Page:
[1] T01n0026_p0490c01(00)- T01n0026_p0491a13(00). "*Nirvāṇa Sūtra, the 55th sutra of T.99 中阿含經 *Madhyāgamasūtra" Note from  my friend Maitiu O'Ceileachair , henceforth [MO’C]

[2] This sūtra is the counterpart of the Pāli Upanisā Sutta (S 12.23). "Most of the other Sutras in this section deal with the same topic but they don't all give the the same chain. Sutras 42, 43, 47, and 50 give the chain from observing the precepts to nirvāṇa. Sutras 45 and 46 give a similar chain that starts with hrī and apatrāpya. Sutra 44 gives a chain starting with *saṃyagjñāna, saṃyaksaṃkalpa. Most of them are very short and give little more than lists of the links in the chain. Sutra 55 is probably the most detailed." [MO’C]

[3] 習 xí "usually means ‘to practice or become accustomed to’ and the only place I've seen it used to mean ‘cause or condition’ is in this sutra and the other sutras in this section of T.99." [MO’C] Here is stands for upaniṣad (Pāli upanisā) in the sense of underlying condition, or precondition. Bodhi uses the phrase ‘proximate condition’ in his translation of the Upanisā Sutta.

[4] Cf. 見 ‘see; darśana’; 如實 ‘reality, truth’, yathābhūta;jñāna; 如真 yathābhūta, tathatā; hence "to see reality, and know things as they are".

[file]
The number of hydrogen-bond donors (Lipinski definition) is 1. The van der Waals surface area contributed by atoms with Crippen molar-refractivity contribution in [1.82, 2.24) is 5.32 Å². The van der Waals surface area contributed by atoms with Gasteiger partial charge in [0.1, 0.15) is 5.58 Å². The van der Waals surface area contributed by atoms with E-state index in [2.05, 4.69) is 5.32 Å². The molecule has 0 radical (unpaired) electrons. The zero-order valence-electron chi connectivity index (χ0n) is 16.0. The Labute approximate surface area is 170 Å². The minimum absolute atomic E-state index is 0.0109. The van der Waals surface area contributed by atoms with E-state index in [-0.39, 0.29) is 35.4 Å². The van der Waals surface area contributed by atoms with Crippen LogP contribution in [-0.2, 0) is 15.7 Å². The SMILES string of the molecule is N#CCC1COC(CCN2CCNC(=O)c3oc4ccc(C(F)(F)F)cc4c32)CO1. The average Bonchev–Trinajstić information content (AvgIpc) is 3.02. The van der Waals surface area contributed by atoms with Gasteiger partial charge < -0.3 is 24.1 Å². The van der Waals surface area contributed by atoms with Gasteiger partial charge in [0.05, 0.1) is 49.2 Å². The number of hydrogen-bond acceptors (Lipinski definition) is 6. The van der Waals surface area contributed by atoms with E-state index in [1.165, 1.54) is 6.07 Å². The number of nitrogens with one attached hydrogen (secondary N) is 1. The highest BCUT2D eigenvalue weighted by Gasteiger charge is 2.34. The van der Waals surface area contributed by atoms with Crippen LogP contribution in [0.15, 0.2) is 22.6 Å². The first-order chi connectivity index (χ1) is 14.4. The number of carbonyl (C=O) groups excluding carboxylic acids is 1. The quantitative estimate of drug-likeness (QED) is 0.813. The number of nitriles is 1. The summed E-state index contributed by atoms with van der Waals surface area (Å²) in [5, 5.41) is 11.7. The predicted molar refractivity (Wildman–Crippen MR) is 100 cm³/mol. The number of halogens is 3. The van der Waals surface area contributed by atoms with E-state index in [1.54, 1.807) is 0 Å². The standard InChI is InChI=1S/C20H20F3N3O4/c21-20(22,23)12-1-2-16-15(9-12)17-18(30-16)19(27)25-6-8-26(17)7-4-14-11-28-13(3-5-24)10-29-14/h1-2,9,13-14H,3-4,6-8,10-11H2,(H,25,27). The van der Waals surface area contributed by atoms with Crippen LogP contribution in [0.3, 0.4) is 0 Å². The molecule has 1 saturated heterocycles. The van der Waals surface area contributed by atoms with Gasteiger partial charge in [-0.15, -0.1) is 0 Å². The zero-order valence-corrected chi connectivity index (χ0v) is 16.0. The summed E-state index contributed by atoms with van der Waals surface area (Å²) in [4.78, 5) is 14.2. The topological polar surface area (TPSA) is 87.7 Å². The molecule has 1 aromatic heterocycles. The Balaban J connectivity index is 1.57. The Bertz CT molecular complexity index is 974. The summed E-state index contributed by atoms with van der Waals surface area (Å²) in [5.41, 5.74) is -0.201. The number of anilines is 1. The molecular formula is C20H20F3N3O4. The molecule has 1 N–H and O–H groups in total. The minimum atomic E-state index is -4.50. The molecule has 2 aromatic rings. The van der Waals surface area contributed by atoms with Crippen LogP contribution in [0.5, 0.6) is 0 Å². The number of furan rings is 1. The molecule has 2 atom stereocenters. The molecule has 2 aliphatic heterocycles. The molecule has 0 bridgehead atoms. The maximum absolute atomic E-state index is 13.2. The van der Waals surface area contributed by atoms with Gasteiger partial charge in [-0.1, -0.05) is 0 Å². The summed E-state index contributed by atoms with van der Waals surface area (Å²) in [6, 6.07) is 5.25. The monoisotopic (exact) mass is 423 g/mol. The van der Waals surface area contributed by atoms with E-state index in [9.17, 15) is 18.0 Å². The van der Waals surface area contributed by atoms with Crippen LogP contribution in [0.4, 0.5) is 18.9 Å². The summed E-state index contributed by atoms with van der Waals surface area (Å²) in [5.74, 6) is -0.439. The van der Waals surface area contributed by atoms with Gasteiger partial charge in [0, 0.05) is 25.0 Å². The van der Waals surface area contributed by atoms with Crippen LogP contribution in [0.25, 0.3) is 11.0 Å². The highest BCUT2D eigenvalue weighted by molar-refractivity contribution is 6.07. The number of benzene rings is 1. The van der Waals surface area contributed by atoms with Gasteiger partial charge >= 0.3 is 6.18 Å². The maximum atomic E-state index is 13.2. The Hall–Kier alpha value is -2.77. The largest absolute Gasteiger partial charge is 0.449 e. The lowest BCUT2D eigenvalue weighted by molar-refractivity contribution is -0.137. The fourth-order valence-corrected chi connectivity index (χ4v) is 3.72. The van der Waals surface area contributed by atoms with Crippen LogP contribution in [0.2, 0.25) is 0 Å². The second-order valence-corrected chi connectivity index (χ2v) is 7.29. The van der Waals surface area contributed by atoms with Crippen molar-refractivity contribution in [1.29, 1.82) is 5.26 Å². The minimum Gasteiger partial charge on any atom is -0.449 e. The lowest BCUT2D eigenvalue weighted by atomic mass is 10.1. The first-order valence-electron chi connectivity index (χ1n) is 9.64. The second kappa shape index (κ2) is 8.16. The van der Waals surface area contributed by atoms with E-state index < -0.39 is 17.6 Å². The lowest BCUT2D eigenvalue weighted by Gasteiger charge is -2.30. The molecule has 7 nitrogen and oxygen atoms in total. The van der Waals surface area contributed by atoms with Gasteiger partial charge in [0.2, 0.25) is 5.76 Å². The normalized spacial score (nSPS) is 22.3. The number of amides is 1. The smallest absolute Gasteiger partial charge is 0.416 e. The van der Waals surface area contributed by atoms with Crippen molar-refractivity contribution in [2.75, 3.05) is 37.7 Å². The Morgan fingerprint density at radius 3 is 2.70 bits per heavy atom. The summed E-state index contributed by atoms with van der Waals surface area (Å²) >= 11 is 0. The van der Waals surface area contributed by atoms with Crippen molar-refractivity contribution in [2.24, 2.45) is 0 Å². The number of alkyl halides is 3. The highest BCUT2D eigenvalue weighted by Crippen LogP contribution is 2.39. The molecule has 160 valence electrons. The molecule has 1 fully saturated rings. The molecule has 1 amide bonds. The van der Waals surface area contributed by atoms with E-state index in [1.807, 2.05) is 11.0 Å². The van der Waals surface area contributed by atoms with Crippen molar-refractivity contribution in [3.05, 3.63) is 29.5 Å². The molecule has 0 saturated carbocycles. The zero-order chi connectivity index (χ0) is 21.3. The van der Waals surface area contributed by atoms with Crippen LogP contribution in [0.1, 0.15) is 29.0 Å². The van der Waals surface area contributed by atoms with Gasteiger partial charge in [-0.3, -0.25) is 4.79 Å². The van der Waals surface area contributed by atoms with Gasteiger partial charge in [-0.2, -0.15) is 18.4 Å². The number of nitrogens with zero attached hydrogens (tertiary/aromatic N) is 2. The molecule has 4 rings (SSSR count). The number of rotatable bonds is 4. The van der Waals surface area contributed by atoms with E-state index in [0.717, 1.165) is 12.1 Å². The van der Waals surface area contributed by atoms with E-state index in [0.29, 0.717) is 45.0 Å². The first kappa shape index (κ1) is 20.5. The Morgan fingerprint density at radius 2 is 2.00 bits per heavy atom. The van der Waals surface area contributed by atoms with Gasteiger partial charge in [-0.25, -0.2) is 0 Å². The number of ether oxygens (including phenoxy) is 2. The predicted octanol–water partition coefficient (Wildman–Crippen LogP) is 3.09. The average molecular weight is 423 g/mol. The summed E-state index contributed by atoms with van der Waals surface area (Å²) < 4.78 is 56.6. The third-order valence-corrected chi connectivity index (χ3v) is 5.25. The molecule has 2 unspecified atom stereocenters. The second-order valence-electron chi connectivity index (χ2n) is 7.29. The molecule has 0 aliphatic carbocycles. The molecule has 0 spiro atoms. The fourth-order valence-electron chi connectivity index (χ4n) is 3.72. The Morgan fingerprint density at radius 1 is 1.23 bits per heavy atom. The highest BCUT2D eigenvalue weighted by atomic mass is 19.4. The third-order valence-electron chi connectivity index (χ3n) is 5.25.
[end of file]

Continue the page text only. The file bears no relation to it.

[5] 諸根 zhūgēn = indriya; 護 = ‘protect, guard’ and used to translate Skt. gupta as well as rakṣita, pāla and pālita. Perhaps Skt. indriyagupta? Cf. 守護根門 Shǒu hùgēn mén ‘guarding the sense gates’.

[6] This combination of characters is also used for samyak-samkalpa right-intention.

[7] Note that sensation and desire are given in reverse order in the Chinese text. This would seem to be a scribal error.

[8] I can’t find 更樂 per se, but Digital Dictionary of Buddhism has  "更樂食 (simplified 更乐食) [gēnglè shí] ‘sensory food’". In Yogācārabhūmi-śāstra (Translated Chapters)  By Maitreya Bodhisattva.  Buddha Education Foundation, 2012. http://buddhavacana.net/yogacarabhumi-sastra/  "Sensory food 觸食/樂食: the nourishment that one takes through the contacts of the six senses". (p.47) The collective term for the four kinds of food is catvāra āhārāḥ. In the Yogacarabhumi [manobhūmidvitīyā]  itself we find "| te punaścatvāra āhārāḥ | kavaḍaṅkāra āhāraḥ sparśo manaḥsañcetanā vijñānañ ca | http://dsbc.uwest.edu/manobhūmidvitīyā. The idea of contact as food occurs in the Pāli (See Nyanaponika 1981. ‘The Four Nutriments of Life: An Anthology of Buddhist Texts.’ Wheel Publication. No. 105/106 Buddhist Publication Society). But it is used very differently. In Pāli contact is nourishment; here contact-nourishment is a precondition for contact.

~~oOo~~